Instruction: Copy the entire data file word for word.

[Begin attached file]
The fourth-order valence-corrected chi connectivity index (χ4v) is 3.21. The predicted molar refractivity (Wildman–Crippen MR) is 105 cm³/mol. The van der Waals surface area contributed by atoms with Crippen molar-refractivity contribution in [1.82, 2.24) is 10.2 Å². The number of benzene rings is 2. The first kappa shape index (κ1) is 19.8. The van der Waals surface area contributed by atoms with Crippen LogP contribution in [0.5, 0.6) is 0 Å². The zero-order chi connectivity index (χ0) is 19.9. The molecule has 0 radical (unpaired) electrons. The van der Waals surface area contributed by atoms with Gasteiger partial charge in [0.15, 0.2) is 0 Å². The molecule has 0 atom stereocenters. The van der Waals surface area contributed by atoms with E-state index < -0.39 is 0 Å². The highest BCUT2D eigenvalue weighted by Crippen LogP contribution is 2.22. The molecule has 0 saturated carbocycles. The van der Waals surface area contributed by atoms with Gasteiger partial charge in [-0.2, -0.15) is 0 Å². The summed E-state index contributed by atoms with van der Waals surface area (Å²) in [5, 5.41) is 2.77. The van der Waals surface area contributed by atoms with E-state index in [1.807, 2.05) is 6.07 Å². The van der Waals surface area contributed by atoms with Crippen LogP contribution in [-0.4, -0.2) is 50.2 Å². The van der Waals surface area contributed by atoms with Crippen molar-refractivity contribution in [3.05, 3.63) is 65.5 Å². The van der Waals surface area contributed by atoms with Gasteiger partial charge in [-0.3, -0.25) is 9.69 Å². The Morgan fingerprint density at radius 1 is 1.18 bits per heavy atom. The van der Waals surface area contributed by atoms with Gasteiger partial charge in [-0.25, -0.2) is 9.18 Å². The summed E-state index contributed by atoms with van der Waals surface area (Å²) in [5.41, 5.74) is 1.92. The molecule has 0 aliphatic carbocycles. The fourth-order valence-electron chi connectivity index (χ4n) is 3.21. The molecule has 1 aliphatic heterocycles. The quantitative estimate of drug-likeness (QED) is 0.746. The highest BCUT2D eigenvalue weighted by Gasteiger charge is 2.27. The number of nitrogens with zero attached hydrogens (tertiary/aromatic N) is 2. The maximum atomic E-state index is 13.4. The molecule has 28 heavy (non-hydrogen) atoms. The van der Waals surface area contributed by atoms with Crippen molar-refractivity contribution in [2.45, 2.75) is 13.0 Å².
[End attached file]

The fourth-order valence-corrected chi connectivity index (χ4v) is 3.21. The predicted molar refractivity (Wildman–Crippen MR) is 105 cm³/mol. The van der Waals surface area contributed by atoms with Crippen molar-refractivity contribution in [1.82, 2.24) is 10.2 Å². The number of benzene rings is 2. The first kappa shape index (κ1) is 19.8. The van der Waals surface area contributed by atoms with Crippen LogP contribution in [0.5, 0.6) is 0 Å². The zero-order chi connectivity index (χ0) is 19.9. The molecule has 0 radical (unpaired) electrons. The van der Waals surface area contributed by atoms with Gasteiger partial charge in [0.15, 0.2) is 0 Å². The molecule has 0 atom stereocenters. The van der Waals surface area contributed by atoms with E-state index < -0.39 is 0 Å². The highest BCUT2D eigenvalue weighted by Crippen LogP contribution is 2.22. The molecule has 0 saturated carbocycles. The van der Waals surface area contributed by atoms with Gasteiger partial charge in [-0.2, -0.15) is 0 Å². The summed E-state index contributed by atoms with van der Waals surface area (Å²) in [5, 5.41) is 2.77. The van der Waals surface area contributed by atoms with E-state index in [1.807, 2.05) is 6.07 Å². The van der Waals surface area contributed by atoms with Crippen LogP contribution in [-0.4, -0.2) is 50.2 Å². The van der Waals surface area contributed by atoms with Crippen molar-refractivity contribution in [3.05, 3.63) is 65.5 Å². The van der Waals surface area contributed by atoms with Gasteiger partial charge in [-0.3, -0.25) is 9.69 Å². The Morgan fingerprint density at radius 1 is 1.18 bits per heavy atom. The van der Waals surface area contributed by atoms with Gasteiger partial charge in [-0.25, -0.2) is 9.18 Å². The summed E-state index contributed by atoms with van der Waals surface area (Å²) in [5.41, 5.74) is 1.92. The molecule has 0 aliphatic carbocycles. The fourth-order valence-electron chi connectivity index (χ4n) is 3.21. The molecule has 1 aliphatic heterocycles. The quantitative estimate of drug-likeness (QED) is 0.746. The highest BCUT2D eigenvalue weighted by Gasteiger charge is 2.27. The number of nitrogens with zero attached hydrogens (tertiary/aromatic N) is 2. The maximum atomic E-state index is 13.4. The molecule has 28 heavy (non-hydrogen) atoms. The van der Waals surface area contributed by atoms with Crippen molar-refractivity contribution in [2.45, 2.75) is 13.0 Å².